On July 30, CPHA executive director Michael Sarbanes and CPHA drug-treatment director Carlos Hardy tried to get that ball rolling with a letter to Mayor Martin O’Malley, which detailed the outrage some expressed at the forum and urged the mayor “to focus on this issue as quickly as possible.” The CPHA proposal suggested that the recovery houses be brought into the formal drug-treatment system, including government funding and oversight.

Rolley says his department was part of discussions after the forum and has been working with City Council President Sheila Dixon’s office to develop a response.

“Even though [the recovery houses] are not tied directly to that legislation,” Rolley says, “it was very clear that the legislation was going nowhere until those issues are dealt with.”

He says he thinks Dixon will announce the formation of a task force to handle the unlicensed recovery houses soon.

Cohen, meanwhile, is working on Harmony House. Cohen bought this 10-bedroom group home this past spring for $90,000 from a man she says she’d known a while. To her knowledge, he ran decent recovery houses. She says she bought the house because she was disappointed with the housing alternatives that had been offered to her stepson, who she says is also an addict. Cohen served on the board of directors for drug-rehabilitation houses in the mid to late 1980s and had also worked as a drug counselor. So when she inherited a bit of money late last year, Cohen approached Michael Buccheri about buying this place.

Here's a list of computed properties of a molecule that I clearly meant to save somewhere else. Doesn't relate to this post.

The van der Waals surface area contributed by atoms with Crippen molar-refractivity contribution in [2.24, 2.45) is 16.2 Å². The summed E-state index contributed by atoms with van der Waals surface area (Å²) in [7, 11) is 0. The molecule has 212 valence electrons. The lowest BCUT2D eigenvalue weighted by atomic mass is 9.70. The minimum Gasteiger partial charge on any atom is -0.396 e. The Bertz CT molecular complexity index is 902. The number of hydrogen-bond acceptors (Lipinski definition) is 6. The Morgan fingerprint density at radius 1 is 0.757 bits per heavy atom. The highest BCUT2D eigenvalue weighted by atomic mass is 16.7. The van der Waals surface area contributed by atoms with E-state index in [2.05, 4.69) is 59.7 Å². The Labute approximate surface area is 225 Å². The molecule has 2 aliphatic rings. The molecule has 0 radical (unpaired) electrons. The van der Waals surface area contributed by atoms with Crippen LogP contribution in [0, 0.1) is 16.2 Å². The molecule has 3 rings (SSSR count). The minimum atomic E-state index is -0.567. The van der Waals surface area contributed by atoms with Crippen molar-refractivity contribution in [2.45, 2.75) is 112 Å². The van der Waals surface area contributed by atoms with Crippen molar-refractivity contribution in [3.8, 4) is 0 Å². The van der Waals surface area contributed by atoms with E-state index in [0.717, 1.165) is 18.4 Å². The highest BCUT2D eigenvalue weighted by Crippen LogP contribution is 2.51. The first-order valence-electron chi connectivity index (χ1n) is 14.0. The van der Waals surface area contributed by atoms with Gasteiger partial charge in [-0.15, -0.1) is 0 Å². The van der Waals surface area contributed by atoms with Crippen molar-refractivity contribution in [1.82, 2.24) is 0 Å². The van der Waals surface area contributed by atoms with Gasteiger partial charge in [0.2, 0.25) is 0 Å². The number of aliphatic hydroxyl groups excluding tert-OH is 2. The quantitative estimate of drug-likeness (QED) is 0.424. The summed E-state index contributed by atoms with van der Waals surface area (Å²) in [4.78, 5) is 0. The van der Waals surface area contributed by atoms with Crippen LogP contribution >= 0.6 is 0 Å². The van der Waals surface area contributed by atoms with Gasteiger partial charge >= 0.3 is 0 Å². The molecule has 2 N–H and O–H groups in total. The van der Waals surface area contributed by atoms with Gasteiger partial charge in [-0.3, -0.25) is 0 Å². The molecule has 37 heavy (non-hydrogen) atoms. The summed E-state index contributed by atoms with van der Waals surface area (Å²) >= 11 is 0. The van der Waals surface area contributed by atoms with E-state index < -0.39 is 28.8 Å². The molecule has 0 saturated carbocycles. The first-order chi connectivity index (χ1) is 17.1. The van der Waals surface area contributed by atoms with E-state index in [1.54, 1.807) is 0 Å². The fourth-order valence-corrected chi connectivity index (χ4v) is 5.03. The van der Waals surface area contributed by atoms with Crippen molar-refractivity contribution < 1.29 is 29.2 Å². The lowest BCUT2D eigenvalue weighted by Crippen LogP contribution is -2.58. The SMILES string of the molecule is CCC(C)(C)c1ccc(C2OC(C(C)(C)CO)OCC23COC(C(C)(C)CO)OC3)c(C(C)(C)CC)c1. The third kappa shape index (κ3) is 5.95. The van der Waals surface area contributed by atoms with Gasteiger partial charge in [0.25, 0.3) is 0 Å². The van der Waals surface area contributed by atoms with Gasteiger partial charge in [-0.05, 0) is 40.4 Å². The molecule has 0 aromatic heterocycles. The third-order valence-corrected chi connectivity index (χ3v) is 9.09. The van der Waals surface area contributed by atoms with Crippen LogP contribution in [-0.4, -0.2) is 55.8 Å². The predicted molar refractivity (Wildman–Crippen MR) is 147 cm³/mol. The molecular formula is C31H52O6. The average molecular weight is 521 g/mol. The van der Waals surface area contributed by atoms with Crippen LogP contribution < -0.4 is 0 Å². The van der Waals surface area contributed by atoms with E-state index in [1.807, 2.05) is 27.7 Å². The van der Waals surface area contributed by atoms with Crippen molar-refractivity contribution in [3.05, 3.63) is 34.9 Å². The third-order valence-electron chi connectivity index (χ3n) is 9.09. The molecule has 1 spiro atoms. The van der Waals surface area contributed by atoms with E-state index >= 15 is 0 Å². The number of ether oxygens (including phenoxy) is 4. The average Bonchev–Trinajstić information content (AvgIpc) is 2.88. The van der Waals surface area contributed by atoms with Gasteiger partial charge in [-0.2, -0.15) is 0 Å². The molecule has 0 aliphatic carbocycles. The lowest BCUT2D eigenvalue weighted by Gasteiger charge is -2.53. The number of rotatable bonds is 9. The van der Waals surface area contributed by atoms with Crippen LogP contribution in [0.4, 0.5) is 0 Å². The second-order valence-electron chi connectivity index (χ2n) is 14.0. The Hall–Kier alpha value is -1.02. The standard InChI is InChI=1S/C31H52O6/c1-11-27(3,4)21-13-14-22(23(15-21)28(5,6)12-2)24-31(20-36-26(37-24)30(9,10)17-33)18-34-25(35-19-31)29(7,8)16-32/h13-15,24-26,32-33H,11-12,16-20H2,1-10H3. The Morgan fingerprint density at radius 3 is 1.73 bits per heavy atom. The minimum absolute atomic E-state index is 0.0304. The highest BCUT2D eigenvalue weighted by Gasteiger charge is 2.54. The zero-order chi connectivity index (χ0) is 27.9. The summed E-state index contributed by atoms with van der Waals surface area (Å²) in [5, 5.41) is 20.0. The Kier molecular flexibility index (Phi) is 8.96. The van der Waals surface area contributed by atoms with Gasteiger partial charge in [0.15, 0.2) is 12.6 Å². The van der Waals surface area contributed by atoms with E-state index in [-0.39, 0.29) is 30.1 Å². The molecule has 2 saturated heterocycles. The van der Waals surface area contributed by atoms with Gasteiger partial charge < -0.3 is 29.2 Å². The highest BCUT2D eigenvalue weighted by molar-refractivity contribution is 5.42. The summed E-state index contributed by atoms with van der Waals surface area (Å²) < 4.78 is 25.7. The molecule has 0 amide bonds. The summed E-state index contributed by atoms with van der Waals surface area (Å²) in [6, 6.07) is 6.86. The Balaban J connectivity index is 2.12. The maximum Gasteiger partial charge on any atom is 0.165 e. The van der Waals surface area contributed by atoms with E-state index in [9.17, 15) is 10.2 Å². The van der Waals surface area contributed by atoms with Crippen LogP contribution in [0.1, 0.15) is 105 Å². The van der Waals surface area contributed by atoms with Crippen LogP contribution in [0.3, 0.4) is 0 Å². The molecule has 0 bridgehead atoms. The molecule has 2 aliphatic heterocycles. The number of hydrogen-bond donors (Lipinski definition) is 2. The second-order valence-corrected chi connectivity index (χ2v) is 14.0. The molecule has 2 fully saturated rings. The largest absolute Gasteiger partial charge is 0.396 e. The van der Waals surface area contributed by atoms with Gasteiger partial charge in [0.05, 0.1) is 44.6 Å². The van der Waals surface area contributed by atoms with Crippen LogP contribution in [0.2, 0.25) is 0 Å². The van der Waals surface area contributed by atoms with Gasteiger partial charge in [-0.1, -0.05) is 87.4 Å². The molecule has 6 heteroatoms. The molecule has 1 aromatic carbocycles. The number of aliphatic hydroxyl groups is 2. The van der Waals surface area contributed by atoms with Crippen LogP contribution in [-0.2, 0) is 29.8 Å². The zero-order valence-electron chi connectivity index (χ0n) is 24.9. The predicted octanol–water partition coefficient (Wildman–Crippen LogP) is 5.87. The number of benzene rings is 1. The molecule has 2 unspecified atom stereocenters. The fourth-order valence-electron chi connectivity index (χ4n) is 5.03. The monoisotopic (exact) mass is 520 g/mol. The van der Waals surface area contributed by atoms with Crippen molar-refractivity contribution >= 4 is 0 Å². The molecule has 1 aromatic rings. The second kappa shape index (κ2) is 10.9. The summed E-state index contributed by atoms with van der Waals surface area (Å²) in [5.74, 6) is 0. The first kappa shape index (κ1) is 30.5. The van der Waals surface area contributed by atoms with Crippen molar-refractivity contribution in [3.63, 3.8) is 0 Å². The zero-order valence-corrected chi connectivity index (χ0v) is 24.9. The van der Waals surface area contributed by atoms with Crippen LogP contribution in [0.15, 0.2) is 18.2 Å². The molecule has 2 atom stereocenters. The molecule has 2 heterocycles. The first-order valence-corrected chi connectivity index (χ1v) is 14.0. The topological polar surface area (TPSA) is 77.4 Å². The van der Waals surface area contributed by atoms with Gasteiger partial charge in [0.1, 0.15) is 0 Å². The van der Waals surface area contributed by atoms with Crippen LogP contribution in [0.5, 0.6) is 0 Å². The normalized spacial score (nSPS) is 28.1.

“I thought it was despicable that people were taken advantage of,” she says. “People who own these houses are recovering addicts themselves, and they’re ripping them [fellow recovering addicts] off.”

Cohen also allows that many of recovery-house owners were “always saying how much they made on these places,” and she wanted a bit of income. But, she says, so far she’s lost quite a bit.

Cohen says Buccheri misled her about the home’s condition, leaving her with 17 housing-code violations and a broken furnace on which he had made an insurance claim but left unrepaired. She’s paid some of the residents $8 an hour to demolish a rotted addition on the rear of the house, rebuild the front porch and a rear deck, and clean out the basement. Some interior painting has been done but the exterior still needs attention.

Buccheri, who owns another recovery house but says he’s “liquidating” for retirement, says he put in a claim on the furnace but didn’t collect. “I told her everything and showed her everything. There was some old termite damage, and she held me to that,” he says, adding that he paid Cohen $1,800 at settlement to cover that problem.

“I lost a lot of money on it,” Buccheri says of the house he bought in 1994 for $87,000, according to tax records. “I could have sold that for $140,000.”

Indeed, a house across the street from Harmony House is listed currently for $150,000. Drug recovery houses cost money to run, Buccheri concludes. Asked why he bought more than one, he replies, “I got into it because I thought it was lucrative.”